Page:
Pizza Night: The Beetza
Since I make pizza regularly, I am always trying to come up with new ideas for toppings to keep things interesting. I also have been trying to buy food that is local and in season. Those two concepts intersected recently to result in: the beetza.
Beets are not, strictly speaking, in season since everything here is dead, but these beets were local and probably have been stored away somewhere since the fall—as seasonal as I’m going to get in January in Minnesota. To accompany the beets, I thought I’d aim for the classic combination with basil and goat cheese. I bought basil but since I already had feta so I decided to use that in place of goat cheese (I defy you to find a difference between sheep and goats). Almost all the beets I’ve ever eaten have been roasted, but I figured with 9 minutes in a 500 degree oven thin matchsticks of raw beets would be fine. As it turned out, the beets were still pretty crunchy, which I didn’t mind, but some probably would. This was a good pizza, although the beet flavor wasn’t especially strong. The color of the beet juice bleeding out from the beet pieces made it very visually striking; it was probably worth it just to see that.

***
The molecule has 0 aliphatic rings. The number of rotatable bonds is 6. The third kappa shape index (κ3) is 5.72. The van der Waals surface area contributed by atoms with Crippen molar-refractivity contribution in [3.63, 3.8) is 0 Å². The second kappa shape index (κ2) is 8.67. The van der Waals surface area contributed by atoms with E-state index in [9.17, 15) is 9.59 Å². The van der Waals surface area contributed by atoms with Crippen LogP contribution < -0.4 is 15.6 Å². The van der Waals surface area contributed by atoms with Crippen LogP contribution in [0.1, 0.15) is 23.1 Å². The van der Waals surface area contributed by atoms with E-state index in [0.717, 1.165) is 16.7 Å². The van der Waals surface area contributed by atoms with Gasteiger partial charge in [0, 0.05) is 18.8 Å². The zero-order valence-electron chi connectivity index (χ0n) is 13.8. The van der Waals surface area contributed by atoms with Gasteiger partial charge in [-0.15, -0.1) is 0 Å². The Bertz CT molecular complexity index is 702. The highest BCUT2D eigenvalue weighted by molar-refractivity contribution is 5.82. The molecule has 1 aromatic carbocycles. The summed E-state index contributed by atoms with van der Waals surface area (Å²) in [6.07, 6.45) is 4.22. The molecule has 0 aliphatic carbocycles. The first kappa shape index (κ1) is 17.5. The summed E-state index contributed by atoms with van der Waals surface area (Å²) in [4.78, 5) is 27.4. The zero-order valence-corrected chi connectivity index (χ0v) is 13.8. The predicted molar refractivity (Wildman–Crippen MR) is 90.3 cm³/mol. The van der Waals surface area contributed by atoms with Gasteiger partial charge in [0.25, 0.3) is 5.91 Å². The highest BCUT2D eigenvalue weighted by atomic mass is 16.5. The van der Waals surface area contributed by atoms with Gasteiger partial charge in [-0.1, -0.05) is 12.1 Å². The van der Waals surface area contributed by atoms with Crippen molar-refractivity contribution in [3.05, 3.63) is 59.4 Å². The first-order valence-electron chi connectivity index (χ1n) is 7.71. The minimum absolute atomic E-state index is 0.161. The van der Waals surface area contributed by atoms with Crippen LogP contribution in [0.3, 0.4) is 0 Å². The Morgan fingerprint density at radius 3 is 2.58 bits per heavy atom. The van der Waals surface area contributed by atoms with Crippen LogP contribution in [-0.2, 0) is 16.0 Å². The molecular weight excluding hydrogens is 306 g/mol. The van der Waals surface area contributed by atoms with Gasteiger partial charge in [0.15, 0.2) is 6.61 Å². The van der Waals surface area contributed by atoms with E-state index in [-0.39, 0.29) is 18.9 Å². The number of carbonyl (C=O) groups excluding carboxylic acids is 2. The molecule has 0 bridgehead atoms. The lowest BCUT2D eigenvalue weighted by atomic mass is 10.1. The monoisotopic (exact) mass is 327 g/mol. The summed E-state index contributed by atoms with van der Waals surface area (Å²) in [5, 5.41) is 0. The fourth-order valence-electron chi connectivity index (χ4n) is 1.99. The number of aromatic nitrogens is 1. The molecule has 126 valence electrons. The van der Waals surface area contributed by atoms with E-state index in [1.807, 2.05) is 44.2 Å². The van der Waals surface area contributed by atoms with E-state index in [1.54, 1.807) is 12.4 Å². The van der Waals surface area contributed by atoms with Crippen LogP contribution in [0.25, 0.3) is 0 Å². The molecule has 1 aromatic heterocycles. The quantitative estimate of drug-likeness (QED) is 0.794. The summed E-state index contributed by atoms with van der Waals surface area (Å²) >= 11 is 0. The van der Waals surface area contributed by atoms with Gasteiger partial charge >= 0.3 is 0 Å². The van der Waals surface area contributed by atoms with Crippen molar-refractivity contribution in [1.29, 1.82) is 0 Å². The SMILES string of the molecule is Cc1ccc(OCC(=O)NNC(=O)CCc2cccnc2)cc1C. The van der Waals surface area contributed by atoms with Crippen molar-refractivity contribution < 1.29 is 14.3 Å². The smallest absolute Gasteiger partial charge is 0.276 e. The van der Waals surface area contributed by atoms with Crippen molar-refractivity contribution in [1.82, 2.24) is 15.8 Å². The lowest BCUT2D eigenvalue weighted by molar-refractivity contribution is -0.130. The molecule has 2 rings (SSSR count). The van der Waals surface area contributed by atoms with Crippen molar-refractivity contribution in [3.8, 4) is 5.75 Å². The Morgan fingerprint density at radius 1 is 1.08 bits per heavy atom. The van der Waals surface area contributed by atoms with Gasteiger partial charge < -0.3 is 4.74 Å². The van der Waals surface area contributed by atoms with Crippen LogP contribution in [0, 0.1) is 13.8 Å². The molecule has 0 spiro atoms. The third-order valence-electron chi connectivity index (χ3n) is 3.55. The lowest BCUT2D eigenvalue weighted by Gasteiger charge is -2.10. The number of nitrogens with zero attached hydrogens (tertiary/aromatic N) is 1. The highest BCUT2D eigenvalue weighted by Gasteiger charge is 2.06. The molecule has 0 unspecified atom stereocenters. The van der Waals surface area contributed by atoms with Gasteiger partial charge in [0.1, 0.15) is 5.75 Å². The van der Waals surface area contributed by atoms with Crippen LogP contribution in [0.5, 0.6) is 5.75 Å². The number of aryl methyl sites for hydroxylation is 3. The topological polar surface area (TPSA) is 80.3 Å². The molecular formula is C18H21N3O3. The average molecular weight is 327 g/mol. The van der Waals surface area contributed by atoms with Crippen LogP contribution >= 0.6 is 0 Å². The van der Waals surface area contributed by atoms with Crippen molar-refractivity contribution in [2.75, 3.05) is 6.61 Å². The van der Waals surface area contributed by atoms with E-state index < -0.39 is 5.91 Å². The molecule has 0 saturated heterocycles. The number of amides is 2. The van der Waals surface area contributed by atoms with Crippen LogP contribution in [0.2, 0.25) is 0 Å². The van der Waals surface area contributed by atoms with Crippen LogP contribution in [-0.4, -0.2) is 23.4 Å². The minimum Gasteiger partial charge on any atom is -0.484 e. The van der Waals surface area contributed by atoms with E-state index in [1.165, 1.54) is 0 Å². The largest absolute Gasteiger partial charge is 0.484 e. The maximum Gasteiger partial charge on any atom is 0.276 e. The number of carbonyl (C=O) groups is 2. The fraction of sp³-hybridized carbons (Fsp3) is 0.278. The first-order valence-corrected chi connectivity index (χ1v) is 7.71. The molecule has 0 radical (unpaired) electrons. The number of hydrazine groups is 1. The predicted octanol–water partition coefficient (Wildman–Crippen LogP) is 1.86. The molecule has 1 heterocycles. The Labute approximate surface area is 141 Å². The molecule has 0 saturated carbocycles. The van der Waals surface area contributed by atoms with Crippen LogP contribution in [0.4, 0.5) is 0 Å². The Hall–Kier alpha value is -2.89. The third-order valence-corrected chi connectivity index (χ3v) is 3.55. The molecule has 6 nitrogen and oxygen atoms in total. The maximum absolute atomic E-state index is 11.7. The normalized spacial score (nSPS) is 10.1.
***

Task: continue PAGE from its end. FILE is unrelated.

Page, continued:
I also made a couple of other pizzas which were somewhat less exciting. Here’s a marinara pie with capers and rosemary added:
And a pizza with mushrooms and brie (on a side note, I’m pretty sick of brie):
I did not get the crust on these pizzas as dark as I usually do and I couldn’t figure out why at the time. Same oven, same maximum heat, same crust (Peter Reinhart’s napoletana dough from American Pie). It was only the next day when I remembered that I had my pizza stone set up on a rack in the lowest position, rather than on the floor of the oven. Putting it on the floor gets the stone a lot hotter since the gas burns just below the floor. In fact, it gets too hot for bread, burning the crust before the inside is cooked, which is why the stone was on a rack in the first place. But for pizza, you want everything as hot as it can get, so I have to remember to move the stone. Those 2″ make a big difference!